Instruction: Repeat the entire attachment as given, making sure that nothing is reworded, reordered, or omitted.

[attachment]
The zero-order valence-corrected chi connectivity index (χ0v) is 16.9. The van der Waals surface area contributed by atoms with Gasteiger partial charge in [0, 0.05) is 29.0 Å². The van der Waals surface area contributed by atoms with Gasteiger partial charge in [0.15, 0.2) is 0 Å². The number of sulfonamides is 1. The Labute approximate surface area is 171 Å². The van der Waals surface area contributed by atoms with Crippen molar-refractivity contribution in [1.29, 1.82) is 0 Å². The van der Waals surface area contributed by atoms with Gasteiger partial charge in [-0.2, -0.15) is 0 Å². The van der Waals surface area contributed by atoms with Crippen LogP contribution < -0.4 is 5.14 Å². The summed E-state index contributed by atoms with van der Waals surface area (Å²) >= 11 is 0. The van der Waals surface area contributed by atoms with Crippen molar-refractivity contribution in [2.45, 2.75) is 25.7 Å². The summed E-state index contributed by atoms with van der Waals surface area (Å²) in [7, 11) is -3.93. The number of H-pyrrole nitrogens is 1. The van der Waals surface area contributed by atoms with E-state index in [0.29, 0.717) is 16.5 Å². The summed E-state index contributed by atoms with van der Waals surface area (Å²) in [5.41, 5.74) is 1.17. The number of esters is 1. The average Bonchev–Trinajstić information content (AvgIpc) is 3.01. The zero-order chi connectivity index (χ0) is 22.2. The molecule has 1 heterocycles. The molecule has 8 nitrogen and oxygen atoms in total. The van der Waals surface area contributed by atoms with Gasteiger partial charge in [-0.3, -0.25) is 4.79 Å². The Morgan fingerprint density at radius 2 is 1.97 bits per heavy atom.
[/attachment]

The zero-order valence-corrected chi connectivity index (χ0v) is 16.9. The van der Waals surface area contributed by atoms with Gasteiger partial charge in [0, 0.05) is 29.0 Å². The van der Waals surface area contributed by atoms with Gasteiger partial charge in [0.15, 0.2) is 0 Å². The number of sulfonamides is 1. The Labute approximate surface area is 171 Å². The van der Waals surface area contributed by atoms with Crippen molar-refractivity contribution in [1.29, 1.82) is 0 Å². The van der Waals surface area contributed by atoms with Gasteiger partial charge in [-0.2, -0.15) is 0 Å². The van der Waals surface area contributed by atoms with Crippen LogP contribution < -0.4 is 5.14 Å². The summed E-state index contributed by atoms with van der Waals surface area (Å²) >= 11 is 0. The van der Waals surface area contributed by atoms with Crippen molar-refractivity contribution in [2.45, 2.75) is 25.7 Å². The summed E-state index contributed by atoms with van der Waals surface area (Å²) in [7, 11) is -3.93. The number of H-pyrrole nitrogens is 1. The van der Waals surface area contributed by atoms with E-state index in [0.29, 0.717) is 16.5 Å². The summed E-state index contributed by atoms with van der Waals surface area (Å²) in [5.41, 5.74) is 1.17. The number of esters is 1. The average Bonchev–Trinajstić information content (AvgIpc) is 3.01. The zero-order chi connectivity index (χ0) is 22.2. The molecule has 1 heterocycles. The molecule has 8 nitrogen and oxygen atoms in total. The van der Waals surface area contributed by atoms with Gasteiger partial charge in [-0.3, -0.25) is 4.79 Å². The Morgan fingerprint density at radius 2 is 1.97 bits per heavy atom.